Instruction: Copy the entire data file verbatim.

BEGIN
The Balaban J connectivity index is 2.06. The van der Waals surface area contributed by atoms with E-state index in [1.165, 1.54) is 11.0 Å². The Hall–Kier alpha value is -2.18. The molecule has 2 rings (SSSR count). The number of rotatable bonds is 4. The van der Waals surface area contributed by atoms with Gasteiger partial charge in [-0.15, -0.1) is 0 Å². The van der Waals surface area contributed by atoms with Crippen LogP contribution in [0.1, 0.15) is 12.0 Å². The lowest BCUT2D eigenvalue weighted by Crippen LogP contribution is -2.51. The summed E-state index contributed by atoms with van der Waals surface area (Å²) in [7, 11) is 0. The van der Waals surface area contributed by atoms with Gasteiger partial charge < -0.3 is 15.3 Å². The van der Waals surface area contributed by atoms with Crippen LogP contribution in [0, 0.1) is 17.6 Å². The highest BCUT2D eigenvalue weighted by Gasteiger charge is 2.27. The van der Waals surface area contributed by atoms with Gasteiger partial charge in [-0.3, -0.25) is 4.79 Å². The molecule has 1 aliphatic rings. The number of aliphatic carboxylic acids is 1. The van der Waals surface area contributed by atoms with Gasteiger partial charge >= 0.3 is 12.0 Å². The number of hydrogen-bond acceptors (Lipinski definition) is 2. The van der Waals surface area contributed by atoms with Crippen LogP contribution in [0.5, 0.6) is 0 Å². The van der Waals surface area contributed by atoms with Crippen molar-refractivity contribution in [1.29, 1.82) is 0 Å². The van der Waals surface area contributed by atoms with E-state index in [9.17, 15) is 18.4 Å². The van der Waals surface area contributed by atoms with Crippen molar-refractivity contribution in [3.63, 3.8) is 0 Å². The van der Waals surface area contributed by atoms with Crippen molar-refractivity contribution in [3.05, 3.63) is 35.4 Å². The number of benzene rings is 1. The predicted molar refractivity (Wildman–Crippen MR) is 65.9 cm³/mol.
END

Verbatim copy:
The Balaban J connectivity index is 2.06. The van der Waals surface area contributed by atoms with E-state index in [1.165, 1.54) is 11.0 Å². The Hall–Kier alpha value is -2.18. The molecule has 2 rings (SSSR count). The number of rotatable bonds is 4. The van der Waals surface area contributed by atoms with Gasteiger partial charge in [-0.15, -0.1) is 0 Å². The van der Waals surface area contributed by atoms with Crippen LogP contribution in [0.1, 0.15) is 12.0 Å². The lowest BCUT2D eigenvalue weighted by Crippen LogP contribution is -2.51. The summed E-state index contributed by atoms with van der Waals surface area (Å²) in [7, 11) is 0. The van der Waals surface area contributed by atoms with Gasteiger partial charge < -0.3 is 15.3 Å². The van der Waals surface area contributed by atoms with Crippen LogP contribution in [0, 0.1) is 17.6 Å². The highest BCUT2D eigenvalue weighted by Gasteiger charge is 2.27. The van der Waals surface area contributed by atoms with Gasteiger partial charge in [-0.3, -0.25) is 4.79 Å². The molecule has 1 aliphatic rings. The number of aliphatic carboxylic acids is 1. The van der Waals surface area contributed by atoms with Gasteiger partial charge >= 0.3 is 12.0 Å². The number of hydrogen-bond acceptors (Lipinski definition) is 2. The van der Waals surface area contributed by atoms with Crippen LogP contribution in [0.5, 0.6) is 0 Å². The van der Waals surface area contributed by atoms with Crippen molar-refractivity contribution in [1.29, 1.82) is 0 Å². The van der Waals surface area contributed by atoms with E-state index in [9.17, 15) is 18.4 Å². The van der Waals surface area contributed by atoms with Crippen molar-refractivity contribution in [3.63, 3.8) is 0 Å². The van der Waals surface area contributed by atoms with Crippen molar-refractivity contribution in [3.05, 3.63) is 35.4 Å². The number of benzene rings is 1. The predicted molar refractivity (Wildman–Crippen MR) is 65.9 cm³/mol.